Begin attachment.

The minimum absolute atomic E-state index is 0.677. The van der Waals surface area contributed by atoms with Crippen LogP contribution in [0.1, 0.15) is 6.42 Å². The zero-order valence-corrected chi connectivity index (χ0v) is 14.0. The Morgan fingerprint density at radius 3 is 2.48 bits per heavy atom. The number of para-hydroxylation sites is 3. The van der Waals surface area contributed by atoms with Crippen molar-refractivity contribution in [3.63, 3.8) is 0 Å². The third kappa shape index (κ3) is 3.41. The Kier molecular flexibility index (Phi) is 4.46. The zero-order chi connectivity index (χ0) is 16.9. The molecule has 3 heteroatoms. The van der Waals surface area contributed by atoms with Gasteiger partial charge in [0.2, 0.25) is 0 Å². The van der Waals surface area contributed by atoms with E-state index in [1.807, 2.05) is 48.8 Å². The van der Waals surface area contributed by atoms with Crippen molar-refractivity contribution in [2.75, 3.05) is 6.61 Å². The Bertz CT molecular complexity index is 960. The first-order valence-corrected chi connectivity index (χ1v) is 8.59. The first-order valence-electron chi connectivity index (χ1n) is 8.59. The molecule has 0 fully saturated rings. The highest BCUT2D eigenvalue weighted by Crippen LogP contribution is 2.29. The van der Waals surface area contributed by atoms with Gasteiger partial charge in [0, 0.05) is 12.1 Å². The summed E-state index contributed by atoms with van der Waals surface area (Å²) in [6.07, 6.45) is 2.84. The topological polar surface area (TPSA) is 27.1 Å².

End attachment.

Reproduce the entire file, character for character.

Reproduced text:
The minimum absolute atomic E-state index is 0.677. The van der Waals surface area contributed by atoms with Crippen LogP contribution in [0.1, 0.15) is 6.42 Å². The zero-order valence-corrected chi connectivity index (χ0v) is 14.0. The Morgan fingerprint density at radius 3 is 2.48 bits per heavy atom. The number of para-hydroxylation sites is 3. The van der Waals surface area contributed by atoms with Crippen molar-refractivity contribution in [3.63, 3.8) is 0 Å². The third kappa shape index (κ3) is 3.41. The Kier molecular flexibility index (Phi) is 4.46. The zero-order chi connectivity index (χ0) is 16.9. The molecule has 3 heteroatoms. The van der Waals surface area contributed by atoms with Gasteiger partial charge in [0.2, 0.25) is 0 Å². The van der Waals surface area contributed by atoms with E-state index in [1.807, 2.05) is 48.8 Å². The van der Waals surface area contributed by atoms with Crippen molar-refractivity contribution in [2.75, 3.05) is 6.61 Å². The Bertz CT molecular complexity index is 960. The first-order valence-corrected chi connectivity index (χ1v) is 8.59. The first-order valence-electron chi connectivity index (χ1n) is 8.59. The molecule has 0 fully saturated rings. The highest BCUT2D eigenvalue weighted by Crippen LogP contribution is 2.29. The van der Waals surface area contributed by atoms with Gasteiger partial charge in [0, 0.05) is 12.1 Å². The summed E-state index contributed by atoms with van der Waals surface area (Å²) in [6.07, 6.45) is 2.84. The topological polar surface area (TPSA) is 27.1 Å².